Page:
Live From the U.S. Open: Mike Davies on the Massive Production Efforts for the Open and World Cup, 5G Tests

Two major events occupy teams in Shinnecock Hills, Moscow, and Los Angeles

This weekend has been circled on the Fox Sports calendar for four years. It’s when the production team has two major events on its schedule: the U.S. Open and the FIFA World Cup. And, when Mike Davies, SVP, technical and field operations, Fox Sports, says this is Fox Sport’s biggest undertaking ever, it is not hyperbole.

Mike Davies leads the Fox Sports production teams, which are in overdrive with both the U.S. Open and the World Cup.

“It has been a long road leading up to this day, and now we’re into it,” he says. “There was a big part of us that just wanted to get started on this, and here we are. It took an immense amount of planning and forethought. You always get bit by one thing or another, but I am impressed with the amount of forethought that went into both projects.”

Three years ago, Fox Sports took to the air in its first year of U.S. Open coverage at Chambers Bay outside Seattle, and that effort coincided with the FIFA Women’s World Cup, which was based a couple hours up the road in Vancouver.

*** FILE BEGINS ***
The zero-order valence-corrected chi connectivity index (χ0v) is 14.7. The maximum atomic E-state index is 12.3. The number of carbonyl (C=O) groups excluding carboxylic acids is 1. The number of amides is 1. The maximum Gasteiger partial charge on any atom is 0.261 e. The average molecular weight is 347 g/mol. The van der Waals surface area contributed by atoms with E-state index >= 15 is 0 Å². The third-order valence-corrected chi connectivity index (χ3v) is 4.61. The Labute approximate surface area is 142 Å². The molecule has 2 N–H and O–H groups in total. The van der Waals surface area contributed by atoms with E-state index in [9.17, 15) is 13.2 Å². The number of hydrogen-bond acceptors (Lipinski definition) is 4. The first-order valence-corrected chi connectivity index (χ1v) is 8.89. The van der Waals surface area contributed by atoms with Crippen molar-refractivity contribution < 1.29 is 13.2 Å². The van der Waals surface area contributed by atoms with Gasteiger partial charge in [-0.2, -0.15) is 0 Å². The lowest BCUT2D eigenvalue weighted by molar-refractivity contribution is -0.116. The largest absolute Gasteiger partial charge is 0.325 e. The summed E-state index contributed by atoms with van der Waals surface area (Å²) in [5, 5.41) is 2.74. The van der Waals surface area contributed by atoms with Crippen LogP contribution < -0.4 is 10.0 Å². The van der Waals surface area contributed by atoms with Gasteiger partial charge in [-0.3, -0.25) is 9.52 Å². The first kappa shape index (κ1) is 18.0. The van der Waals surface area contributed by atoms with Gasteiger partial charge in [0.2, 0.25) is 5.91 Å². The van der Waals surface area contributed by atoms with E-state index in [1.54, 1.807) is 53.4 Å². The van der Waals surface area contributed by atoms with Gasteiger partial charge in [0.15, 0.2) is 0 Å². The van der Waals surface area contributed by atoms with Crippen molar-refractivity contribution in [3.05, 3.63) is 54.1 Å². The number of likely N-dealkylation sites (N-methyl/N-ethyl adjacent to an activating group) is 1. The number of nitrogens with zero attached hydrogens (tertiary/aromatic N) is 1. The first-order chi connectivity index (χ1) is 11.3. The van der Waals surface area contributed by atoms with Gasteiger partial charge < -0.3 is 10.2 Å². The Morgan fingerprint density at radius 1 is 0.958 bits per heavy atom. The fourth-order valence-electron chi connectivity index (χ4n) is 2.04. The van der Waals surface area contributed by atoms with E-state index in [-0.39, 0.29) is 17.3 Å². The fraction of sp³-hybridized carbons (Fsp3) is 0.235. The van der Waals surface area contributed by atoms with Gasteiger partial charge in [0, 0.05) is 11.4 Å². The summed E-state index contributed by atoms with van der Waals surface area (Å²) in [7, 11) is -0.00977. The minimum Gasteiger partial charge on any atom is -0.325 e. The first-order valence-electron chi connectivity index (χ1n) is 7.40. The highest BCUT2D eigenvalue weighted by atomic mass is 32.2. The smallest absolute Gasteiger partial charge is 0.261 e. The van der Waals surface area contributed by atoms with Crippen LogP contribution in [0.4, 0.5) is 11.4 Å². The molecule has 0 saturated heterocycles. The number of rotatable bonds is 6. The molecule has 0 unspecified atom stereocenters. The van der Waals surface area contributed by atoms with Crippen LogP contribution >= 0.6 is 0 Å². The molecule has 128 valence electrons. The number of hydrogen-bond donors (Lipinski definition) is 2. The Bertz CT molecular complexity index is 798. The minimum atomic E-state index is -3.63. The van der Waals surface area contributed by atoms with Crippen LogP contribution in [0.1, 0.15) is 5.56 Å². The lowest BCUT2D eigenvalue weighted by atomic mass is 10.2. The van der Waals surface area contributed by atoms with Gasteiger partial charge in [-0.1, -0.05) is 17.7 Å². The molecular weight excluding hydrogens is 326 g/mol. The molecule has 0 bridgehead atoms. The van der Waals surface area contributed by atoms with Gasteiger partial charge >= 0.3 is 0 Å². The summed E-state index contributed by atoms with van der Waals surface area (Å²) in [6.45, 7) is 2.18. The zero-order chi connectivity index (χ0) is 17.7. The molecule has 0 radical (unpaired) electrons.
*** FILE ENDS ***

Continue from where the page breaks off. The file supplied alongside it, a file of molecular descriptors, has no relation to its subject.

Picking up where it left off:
“Three years later, we are doing the same thing but this time in Shinnecock Hills and Moscow,” says Davies. “And, since then, there has been a tremendous amount of work for Kevin Callahan [VP, World Cup operations], Brad Cheney [VP, field operations and engineering, who is overseeing the U.S. Open], their teams, and all of our vendors.”

Today is Day 2 of the World Cup, and there are three matches on the schedule. Tomorrow, the challenge for the Fox Sports production teams intensifies, with four matches plus a full slate of golf coverage.

“That is when the system is going to be on full load,” says Davies. “The people on the road [in Shinnecock Hills and Russia] can focus on their own project, but our broadcast operation [at the Pico facility in Los Angeles] is a point of convergence, and people there need to follow the ball on both events.”

The U.S. Open operation, he adds, is run very much independently, with the vast majority of production done onsite to help lighten the load to allow the Los Angeles team to focus more energy on the World Cup, which relies heavily on the broadcast center in Los Angeles.

“The editing is done there, our match-control rooms are there, and an awful lot of voiceovers and other integration is done there,” Davies points out. “The World Cup production is taking place at the IBC in Moscow, the studio in Red Square, and at the venues and in Pico. Getting the overall scheduling for that has been interesting.”

For example, World Cup Tonight is shot in a studio at Red Square, but the control room is in Los Angeles, and camera shading takes place at the IBC in Moscow. As in Vancouver, Rod Conti, VP, World Cup operations, Fox Sports, is serving in the role of World Cup studio-set landlord. Callahan is the engineer for the entire project and primary liaison with HBS, the team at the center of the host-broadcast operation for the World Cup.